Gay parenting involves a situation whereby gay people including lesbians are allowed to act as parents to one or more children through foster care, adoption, surrogacy, and co-parenting (Bozett ix). Therefore, gay parents are allowed by law to establish a normal family in some parts of the world. According to different census studies, about 33% of Lesbian couples and 22% of gay couples take care of at least one child in their households. In addition, the same studies show that gay or Lesbian parenting has several advantages as opposed to foster care and some aspects of heterosexual parenting (Aiken 182). Here, the supporters of gay or lesbian parenting argue that a considerable number of gay parents provide their adopted children with more secure emotional surroundings compared to heterosexual parents. Moreover, gay parents give their adopted children a chance to realize the importance of a full-time family compared to single parenthood, which is characterized by many shortcomings such as poor academic achievements and questionable behavioral characteristics in children. On the other hand, evidence tends to support the perception that lesbian parents who are given a chance to bear their own children through artificial insemination are better parents in terms of providing emotionally stable homes and raising well-adjusted children. Lastly, gay or lesbian parenting serves to minimize the shortage of adoptive parents experienced in foster homes across the United States (Aiken 180-183).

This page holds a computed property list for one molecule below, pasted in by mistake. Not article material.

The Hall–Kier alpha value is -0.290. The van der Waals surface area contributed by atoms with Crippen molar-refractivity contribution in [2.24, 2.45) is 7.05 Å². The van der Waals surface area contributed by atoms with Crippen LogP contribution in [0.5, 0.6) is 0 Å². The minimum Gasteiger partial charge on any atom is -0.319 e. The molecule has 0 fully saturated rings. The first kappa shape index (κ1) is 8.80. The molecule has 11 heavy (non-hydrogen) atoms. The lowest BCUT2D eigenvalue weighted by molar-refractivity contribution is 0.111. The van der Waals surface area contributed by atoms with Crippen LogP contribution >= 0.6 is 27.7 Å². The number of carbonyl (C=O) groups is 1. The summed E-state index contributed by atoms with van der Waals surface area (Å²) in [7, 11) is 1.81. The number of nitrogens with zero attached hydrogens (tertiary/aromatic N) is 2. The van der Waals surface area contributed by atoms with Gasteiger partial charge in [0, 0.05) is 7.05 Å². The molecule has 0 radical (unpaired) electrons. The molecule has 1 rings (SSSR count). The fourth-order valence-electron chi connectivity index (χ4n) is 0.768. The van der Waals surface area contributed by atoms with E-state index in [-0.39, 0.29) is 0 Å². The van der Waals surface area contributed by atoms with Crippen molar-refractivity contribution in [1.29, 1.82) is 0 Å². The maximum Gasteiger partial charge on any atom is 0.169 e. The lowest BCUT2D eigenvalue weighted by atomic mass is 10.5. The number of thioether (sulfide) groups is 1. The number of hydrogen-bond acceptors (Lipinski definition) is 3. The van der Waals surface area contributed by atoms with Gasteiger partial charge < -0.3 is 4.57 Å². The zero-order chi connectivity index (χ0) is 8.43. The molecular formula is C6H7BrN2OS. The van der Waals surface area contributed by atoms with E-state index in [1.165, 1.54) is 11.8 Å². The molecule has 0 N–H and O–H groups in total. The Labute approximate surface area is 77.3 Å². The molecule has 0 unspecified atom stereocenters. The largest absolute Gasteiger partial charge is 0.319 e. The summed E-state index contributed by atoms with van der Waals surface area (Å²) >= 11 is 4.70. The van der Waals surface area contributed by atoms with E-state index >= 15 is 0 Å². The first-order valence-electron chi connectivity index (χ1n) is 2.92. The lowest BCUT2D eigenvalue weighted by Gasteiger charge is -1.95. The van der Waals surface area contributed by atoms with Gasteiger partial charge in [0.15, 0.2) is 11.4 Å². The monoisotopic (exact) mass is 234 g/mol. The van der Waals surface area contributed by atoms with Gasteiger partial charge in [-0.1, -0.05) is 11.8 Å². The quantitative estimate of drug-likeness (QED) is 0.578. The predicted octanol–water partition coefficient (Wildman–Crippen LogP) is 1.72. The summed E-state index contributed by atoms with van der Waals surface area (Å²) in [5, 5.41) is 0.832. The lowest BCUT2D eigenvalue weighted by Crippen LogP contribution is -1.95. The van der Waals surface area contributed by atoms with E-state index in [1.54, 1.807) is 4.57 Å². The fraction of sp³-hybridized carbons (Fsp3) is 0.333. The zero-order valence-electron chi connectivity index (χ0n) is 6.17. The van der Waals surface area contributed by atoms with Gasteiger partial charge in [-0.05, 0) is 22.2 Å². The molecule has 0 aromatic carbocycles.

Furthermore, studies show that gay or Lesbian parenting does not significantly differ from heterosexual parenting in terms of raising psychologically sound, well-educated, socially healthy, and well-adjusted children. On the other hand, most studies involving gay parenting and gay adoption seems to support the idea that adopted children with gay parents have better chances of succeeding in different aspects of life and academics. As a result, this essay looks at different aspects of gay or lesbian parenting, which seem to support adopted children in their mission to succeed. First, many gay or lesbian parents tend to support the idea that children who will live in the future age should belong to each individual living in the present age. As a result, gay or lesbian parents have many long-lasting dreams and hopes for their adopted children as opposed to foster and heterosexual parents. Therefore, apart from realizing that love builds a family, gay adoptive parents are aware of the need for the family to act as the first teacher for their children. Moreover, these parents are aware of the society’s view of their sexual orientation, and thus they tend to worry more about the safety and welfare of their children particularly in schools (Letts and Sears 163).